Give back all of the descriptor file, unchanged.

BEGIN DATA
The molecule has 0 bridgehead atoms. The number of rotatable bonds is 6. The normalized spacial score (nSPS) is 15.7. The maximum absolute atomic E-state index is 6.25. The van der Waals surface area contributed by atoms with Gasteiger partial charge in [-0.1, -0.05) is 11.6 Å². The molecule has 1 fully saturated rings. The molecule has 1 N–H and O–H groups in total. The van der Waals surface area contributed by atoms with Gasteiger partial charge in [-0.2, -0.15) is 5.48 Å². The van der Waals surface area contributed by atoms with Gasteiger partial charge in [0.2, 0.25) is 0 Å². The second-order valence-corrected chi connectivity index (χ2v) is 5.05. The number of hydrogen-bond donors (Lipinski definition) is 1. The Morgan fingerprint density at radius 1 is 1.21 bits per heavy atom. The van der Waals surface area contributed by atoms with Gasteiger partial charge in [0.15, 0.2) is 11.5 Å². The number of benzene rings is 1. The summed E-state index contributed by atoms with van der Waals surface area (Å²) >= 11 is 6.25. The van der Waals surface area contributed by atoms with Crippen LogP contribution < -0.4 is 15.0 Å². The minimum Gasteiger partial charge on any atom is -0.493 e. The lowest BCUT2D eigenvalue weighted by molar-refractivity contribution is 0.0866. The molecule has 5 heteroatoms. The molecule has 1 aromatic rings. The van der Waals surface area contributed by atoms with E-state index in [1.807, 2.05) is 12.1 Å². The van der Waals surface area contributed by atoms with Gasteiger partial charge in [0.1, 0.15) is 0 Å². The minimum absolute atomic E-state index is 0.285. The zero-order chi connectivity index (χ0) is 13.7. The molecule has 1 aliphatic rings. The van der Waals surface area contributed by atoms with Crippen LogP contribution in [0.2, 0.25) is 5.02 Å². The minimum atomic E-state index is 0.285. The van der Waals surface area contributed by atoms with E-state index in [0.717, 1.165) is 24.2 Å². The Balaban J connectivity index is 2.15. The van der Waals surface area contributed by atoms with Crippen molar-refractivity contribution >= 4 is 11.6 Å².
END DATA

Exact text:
The molecule has 0 bridgehead atoms. The number of rotatable bonds is 6. The normalized spacial score (nSPS) is 15.7. The maximum absolute atomic E-state index is 6.25. The van der Waals surface area contributed by atoms with Gasteiger partial charge in [-0.1, -0.05) is 11.6 Å². The molecule has 1 fully saturated rings. The molecule has 1 N–H and O–H groups in total. The van der Waals surface area contributed by atoms with Gasteiger partial charge in [-0.2, -0.15) is 5.48 Å². The van der Waals surface area contributed by atoms with Gasteiger partial charge in [0.2, 0.25) is 0 Å². The second-order valence-corrected chi connectivity index (χ2v) is 5.05. The number of hydrogen-bond donors (Lipinski definition) is 1. The Morgan fingerprint density at radius 1 is 1.21 bits per heavy atom. The van der Waals surface area contributed by atoms with Gasteiger partial charge in [0.15, 0.2) is 11.5 Å². The number of benzene rings is 1. The summed E-state index contributed by atoms with van der Waals surface area (Å²) >= 11 is 6.25. The van der Waals surface area contributed by atoms with Crippen LogP contribution < -0.4 is 15.0 Å². The minimum Gasteiger partial charge on any atom is -0.493 e. The lowest BCUT2D eigenvalue weighted by molar-refractivity contribution is 0.0866. The molecule has 5 heteroatoms. The molecule has 1 aromatic rings. The van der Waals surface area contributed by atoms with E-state index in [1.807, 2.05) is 12.1 Å². The van der Waals surface area contributed by atoms with Gasteiger partial charge in [0.1, 0.15) is 0 Å². The minimum absolute atomic E-state index is 0.285. The zero-order chi connectivity index (χ0) is 13.7. The molecule has 1 aliphatic rings. The van der Waals surface area contributed by atoms with Crippen LogP contribution in [0.2, 0.25) is 5.02 Å². The minimum atomic E-state index is 0.285. The van der Waals surface area contributed by atoms with E-state index in [0.717, 1.165) is 24.2 Å². The Balaban J connectivity index is 2.15. The van der Waals surface area contributed by atoms with Crippen molar-refractivity contribution >= 4 is 11.6 Å².